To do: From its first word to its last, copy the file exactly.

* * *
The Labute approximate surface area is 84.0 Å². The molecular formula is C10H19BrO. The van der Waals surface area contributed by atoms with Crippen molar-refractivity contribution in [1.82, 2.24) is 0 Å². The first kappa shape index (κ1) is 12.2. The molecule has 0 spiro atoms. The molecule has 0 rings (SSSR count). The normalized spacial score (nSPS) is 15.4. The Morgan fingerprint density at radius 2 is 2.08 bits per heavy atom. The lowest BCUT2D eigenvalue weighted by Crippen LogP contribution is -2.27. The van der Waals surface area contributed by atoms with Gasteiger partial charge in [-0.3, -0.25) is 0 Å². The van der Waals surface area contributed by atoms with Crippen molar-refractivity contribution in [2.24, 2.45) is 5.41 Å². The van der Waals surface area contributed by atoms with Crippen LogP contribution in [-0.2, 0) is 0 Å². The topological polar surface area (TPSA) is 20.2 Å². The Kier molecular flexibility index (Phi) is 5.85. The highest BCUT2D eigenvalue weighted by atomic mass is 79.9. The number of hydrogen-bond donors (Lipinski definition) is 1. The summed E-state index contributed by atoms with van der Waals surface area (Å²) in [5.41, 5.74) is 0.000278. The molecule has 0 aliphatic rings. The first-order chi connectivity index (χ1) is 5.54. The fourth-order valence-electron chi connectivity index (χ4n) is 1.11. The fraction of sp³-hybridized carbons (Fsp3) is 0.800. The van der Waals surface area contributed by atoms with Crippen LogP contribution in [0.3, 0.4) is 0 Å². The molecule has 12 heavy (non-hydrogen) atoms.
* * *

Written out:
The Labute approximate surface area is 84.0 Å². The molecular formula is C10H19BrO. The van der Waals surface area contributed by atoms with Crippen molar-refractivity contribution in [1.82, 2.24) is 0 Å². The first kappa shape index (κ1) is 12.2. The molecule has 0 spiro atoms. The molecule has 0 rings (SSSR count). The normalized spacial score (nSPS) is 15.4. The Morgan fingerprint density at radius 2 is 2.08 bits per heavy atom. The lowest BCUT2D eigenvalue weighted by Crippen LogP contribution is -2.27. The van der Waals surface area contributed by atoms with Gasteiger partial charge in [-0.3, -0.25) is 0 Å². The van der Waals surface area contributed by atoms with Crippen molar-refractivity contribution in [2.24, 2.45) is 5.41 Å². The van der Waals surface area contributed by atoms with Crippen LogP contribution in [-0.2, 0) is 0 Å². The topological polar surface area (TPSA) is 20.2 Å². The Kier molecular flexibility index (Phi) is 5.85. The highest BCUT2D eigenvalue weighted by atomic mass is 79.9. The number of hydrogen-bond donors (Lipinski definition) is 1. The summed E-state index contributed by atoms with van der Waals surface area (Å²) in [5.41, 5.74) is 0.000278. The molecule has 0 aliphatic rings. The first-order chi connectivity index (χ1) is 5.54. The fourth-order valence-electron chi connectivity index (χ4n) is 1.11. The fraction of sp³-hybridized carbons (Fsp3) is 0.800. The van der Waals surface area contributed by atoms with Crippen LogP contribution in [0.3, 0.4) is 0 Å². The molecule has 12 heavy (non-hydrogen) atoms.